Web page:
Scholarship Recipients Show Appreciation to Wilf Family, Longtime Supporters of Yeshiva University
Yeshiva University hosted its annual Wilf Scholarship Luncheon on Tuesday, April 28, on the Wilf Campus. Attended by 40 students who benefit from the Wilf Family Distinguished Scholarship Fund, members of YU’s administration and several distinguished members of the Wilf family—Elizabeth (Suzie), Zygi and his wife, Audrey, Mark, Leonard, Cori, Jon, and Rachel—the event, held in President Richard M. Joel’s suite and conference room, paid tribute to the Wilfs, longtime supporters and Benefactors of Yeshiva University and its students.
“It is so critical to show appreciation, to recognize and thank those who help us on our journeys,” said President Joel in his opening remarks. “At this wonderful event, we all have a chance to show our appreciation in the best way we can—through the accomplishments of our students.” The president announced that 107 students received Wilf Scholarships during the 2014-15 academic year.
“YU is a very important institution for young people around the world, as it’s a place where they can strengthen their Judaism with a solid education as a strong foundation,” said Zygi Wilf. “My family and I have been attending this luncheon for 20-some years now, and we love seeing the students and hearing of their accomplishments, plans for the future, and above all, their dedication to Judaism. YU is about helping Judaism not just survive, but thrive, and my family is proud to help support that.”
Zygi’s father, Joseph Wilf, is a Holocaust survivor, as was Zygi’s uncle, Harry Wilf, of blessed memory. Both Joseph and Harry felt a special mandate once they arrived in America to help Judaism thrive. They became one of YU’s “first families” with a major gift to establish a fund for scholarships for future students. Joseph eventually joined the YU Board of Trustees and the Board of Overseers of Sy Syms School of Business and his wife, Suzie, joined the Board of Overseers of Stern College for Women. Both Zygi and Mark are currently members of YU’s Board of Trustees.
The Wilf family has been among the most generous donors to Yeshiva University. In addition to providing scholarship assistance to deserving students who would otherwise be unable to attend the University, the family named the men’s campus in Washington Heights, and created a new cardiovascular research center at YU’s Albert Einstein College of Medicine.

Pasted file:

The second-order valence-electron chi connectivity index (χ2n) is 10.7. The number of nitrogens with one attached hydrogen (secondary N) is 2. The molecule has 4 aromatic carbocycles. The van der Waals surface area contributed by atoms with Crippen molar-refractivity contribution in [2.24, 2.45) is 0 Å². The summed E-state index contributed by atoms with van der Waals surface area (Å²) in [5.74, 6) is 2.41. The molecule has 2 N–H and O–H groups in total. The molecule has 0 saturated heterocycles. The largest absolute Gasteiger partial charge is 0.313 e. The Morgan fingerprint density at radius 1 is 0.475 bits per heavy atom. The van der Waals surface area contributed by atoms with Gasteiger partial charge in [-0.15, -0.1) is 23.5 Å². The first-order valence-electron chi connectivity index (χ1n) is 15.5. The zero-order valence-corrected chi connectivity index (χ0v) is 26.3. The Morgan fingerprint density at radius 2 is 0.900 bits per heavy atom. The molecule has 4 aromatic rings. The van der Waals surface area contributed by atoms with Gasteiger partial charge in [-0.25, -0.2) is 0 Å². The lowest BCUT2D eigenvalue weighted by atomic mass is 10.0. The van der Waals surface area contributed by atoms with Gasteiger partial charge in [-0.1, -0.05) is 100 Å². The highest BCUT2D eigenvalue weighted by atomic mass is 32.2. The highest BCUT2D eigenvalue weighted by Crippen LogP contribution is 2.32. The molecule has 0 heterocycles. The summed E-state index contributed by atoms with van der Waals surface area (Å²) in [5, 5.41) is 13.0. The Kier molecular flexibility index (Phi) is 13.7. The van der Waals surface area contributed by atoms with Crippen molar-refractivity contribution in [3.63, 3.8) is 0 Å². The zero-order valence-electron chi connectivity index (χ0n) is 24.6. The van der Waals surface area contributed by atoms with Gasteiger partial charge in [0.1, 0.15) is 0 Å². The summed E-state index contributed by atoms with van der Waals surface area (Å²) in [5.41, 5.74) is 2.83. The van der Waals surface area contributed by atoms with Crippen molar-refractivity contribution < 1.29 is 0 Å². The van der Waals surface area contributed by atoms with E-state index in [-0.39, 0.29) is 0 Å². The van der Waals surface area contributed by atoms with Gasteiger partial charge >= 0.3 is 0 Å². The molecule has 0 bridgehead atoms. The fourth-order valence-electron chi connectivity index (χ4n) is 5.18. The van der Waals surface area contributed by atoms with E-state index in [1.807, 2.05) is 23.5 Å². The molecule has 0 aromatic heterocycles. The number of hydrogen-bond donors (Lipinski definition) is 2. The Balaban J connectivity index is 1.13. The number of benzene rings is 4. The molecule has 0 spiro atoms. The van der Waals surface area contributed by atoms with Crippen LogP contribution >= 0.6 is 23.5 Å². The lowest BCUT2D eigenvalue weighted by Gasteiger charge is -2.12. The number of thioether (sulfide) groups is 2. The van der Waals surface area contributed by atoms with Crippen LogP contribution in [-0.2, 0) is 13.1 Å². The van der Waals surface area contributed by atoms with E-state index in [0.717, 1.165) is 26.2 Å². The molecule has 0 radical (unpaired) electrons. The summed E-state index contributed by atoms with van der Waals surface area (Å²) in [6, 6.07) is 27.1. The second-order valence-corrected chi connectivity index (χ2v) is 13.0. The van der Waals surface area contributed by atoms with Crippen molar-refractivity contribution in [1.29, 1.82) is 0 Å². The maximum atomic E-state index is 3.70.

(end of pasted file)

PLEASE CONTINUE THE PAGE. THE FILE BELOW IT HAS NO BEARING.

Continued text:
“It was tremendously exciting to see and hear the stories of so many students who had thrived at YU thanks to the generosity of the Wilf Family,” said Seth Moskowitz, vice president for institutional advancement. “It is a testament to the Wilfs that even after more that 2 decades of support, 3 generations of the family came up to YU to meet our students. That kind of caring philanthropic support is unique and serves as a model for us all.”
Shalva Ginsparg, a Stern College senior majoring in English literature and Judaic studies, credited the Wilfs with allowing her to focus on getting a wonderful, well-rounded education without stressing over how to afford it. “I’ll be attending Teachers College at Columbia University for my master’s, and I’m perhaps more grateful to the Wilfs now than I was before, as I’m dealing with the finances of graduate school,” she said. “It’s a remarkable thing to be able to have the kind of experience I had at YU without financial burden.”
“I had always dreamed of getting a world-class education in a Jewish environment and it was only because of the Wilf family that I was able to do so,” said Dovi Nadel, a Yeshiva College senior majoring in philosophy and Jewish history. “I am so grateful to the Wilfs for every moment that I’ve spent at YU.” Nadel, who was active in various extracurricular pursuits at Yeshiva, including YU’s National Model United Nations, Student Holocaust Education Movement, and Kol Hamevaser, will pursue ordination from Rabbi Isaac Elchanan Theological Seminary and a master’s from Bernard Revel Graduate School of Jewish Studies next year.
Over the course of the luncheon, students shared their plans for the future—many of them aspiring doctors, computer scientists, rabbis, teachers and lawyers, among other professions. They also discussed a wide range of topics with the Wilf family, including the state of healthcare, the future of Jewish education, and, of course, football; Zygi Wilf is the principal owner of the Minnesota Vikings of the National Football League, and a Vikings flag proudly waves on campus annually in their honor.
Aptly summarizing the event at its conclusion, Mark Wilf spoke to the students and referenced his parents’ original vision to help the Jewish people flourish. “It’s invigorating to see, from speaking with all of you, that the future of the Jewish people is in good hands,” he said. “My family has been coming here for over 20 years and, God willing, we will keep coming back for many years to come.”